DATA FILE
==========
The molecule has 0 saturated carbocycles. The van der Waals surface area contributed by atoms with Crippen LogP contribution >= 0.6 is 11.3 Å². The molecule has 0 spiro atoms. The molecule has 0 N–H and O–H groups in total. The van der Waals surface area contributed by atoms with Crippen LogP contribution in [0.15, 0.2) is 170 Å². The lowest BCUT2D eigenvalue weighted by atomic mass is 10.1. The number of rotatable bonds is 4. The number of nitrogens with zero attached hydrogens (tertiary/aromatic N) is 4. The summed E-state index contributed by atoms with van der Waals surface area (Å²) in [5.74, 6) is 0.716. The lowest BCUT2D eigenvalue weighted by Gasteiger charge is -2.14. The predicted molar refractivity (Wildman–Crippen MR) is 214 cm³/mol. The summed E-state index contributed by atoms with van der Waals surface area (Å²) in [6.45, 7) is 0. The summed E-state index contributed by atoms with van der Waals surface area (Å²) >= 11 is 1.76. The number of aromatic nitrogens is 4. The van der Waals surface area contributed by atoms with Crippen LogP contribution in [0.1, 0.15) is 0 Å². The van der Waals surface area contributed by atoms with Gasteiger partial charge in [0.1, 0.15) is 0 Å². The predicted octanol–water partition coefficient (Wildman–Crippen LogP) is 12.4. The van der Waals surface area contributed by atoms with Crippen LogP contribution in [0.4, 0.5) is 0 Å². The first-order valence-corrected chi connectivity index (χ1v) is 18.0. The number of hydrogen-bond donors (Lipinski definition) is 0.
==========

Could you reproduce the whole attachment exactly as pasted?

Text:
The molecule has 0 saturated carbocycles. The van der Waals surface area contributed by atoms with Crippen LogP contribution >= 0.6 is 11.3 Å². The molecule has 0 spiro atoms. The molecule has 0 N–H and O–H groups in total. The van der Waals surface area contributed by atoms with Crippen LogP contribution in [0.15, 0.2) is 170 Å². The lowest BCUT2D eigenvalue weighted by atomic mass is 10.1. The number of rotatable bonds is 4. The number of nitrogens with zero attached hydrogens (tertiary/aromatic N) is 4. The summed E-state index contributed by atoms with van der Waals surface area (Å²) in [5.74, 6) is 0.716. The lowest BCUT2D eigenvalue weighted by Gasteiger charge is -2.14. The predicted molar refractivity (Wildman–Crippen MR) is 214 cm³/mol. The summed E-state index contributed by atoms with van der Waals surface area (Å²) in [6.45, 7) is 0. The summed E-state index contributed by atoms with van der Waals surface area (Å²) >= 11 is 1.76. The number of aromatic nitrogens is 4. The van der Waals surface area contributed by atoms with Crippen LogP contribution in [0.1, 0.15) is 0 Å². The van der Waals surface area contributed by atoms with Gasteiger partial charge in [0.1, 0.15) is 0 Å². The predicted octanol–water partition coefficient (Wildman–Crippen LogP) is 12.4. The van der Waals surface area contributed by atoms with Crippen LogP contribution in [0.4, 0.5) is 0 Å². The first-order valence-corrected chi connectivity index (χ1v) is 18.0. The number of hydrogen-bond donors (Lipinski definition) is 0.